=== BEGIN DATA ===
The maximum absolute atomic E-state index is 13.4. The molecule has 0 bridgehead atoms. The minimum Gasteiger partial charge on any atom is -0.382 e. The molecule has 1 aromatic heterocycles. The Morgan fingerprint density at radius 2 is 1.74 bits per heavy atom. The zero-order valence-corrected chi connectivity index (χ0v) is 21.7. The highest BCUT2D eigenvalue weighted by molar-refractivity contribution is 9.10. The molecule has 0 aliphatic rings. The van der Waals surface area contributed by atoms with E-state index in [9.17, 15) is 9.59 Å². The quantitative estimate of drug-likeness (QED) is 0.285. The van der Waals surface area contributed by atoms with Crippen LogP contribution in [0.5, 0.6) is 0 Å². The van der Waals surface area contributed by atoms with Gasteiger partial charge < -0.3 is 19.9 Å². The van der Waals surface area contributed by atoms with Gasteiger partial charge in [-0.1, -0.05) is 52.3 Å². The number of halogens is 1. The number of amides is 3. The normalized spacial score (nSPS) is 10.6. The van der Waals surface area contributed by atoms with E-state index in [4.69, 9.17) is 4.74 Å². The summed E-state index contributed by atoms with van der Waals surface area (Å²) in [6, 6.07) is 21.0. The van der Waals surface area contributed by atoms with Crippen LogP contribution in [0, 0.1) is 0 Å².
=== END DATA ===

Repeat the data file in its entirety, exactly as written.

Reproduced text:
The maximum absolute atomic E-state index is 13.4. The molecule has 0 bridgehead atoms. The minimum Gasteiger partial charge on any atom is -0.382 e. The molecule has 1 aromatic heterocycles. The Morgan fingerprint density at radius 2 is 1.74 bits per heavy atom. The zero-order valence-corrected chi connectivity index (χ0v) is 21.7. The highest BCUT2D eigenvalue weighted by molar-refractivity contribution is 9.10. The molecule has 0 aliphatic rings. The van der Waals surface area contributed by atoms with E-state index in [9.17, 15) is 9.59 Å². The quantitative estimate of drug-likeness (QED) is 0.285. The van der Waals surface area contributed by atoms with Crippen LogP contribution in [0.5, 0.6) is 0 Å². The van der Waals surface area contributed by atoms with Gasteiger partial charge < -0.3 is 19.9 Å². The van der Waals surface area contributed by atoms with Gasteiger partial charge in [-0.1, -0.05) is 52.3 Å². The number of halogens is 1. The number of amides is 3. The normalized spacial score (nSPS) is 10.6. The van der Waals surface area contributed by atoms with E-state index in [4.69, 9.17) is 4.74 Å². The summed E-state index contributed by atoms with van der Waals surface area (Å²) in [6, 6.07) is 21.0. The van der Waals surface area contributed by atoms with Crippen LogP contribution in [0, 0.1) is 0 Å².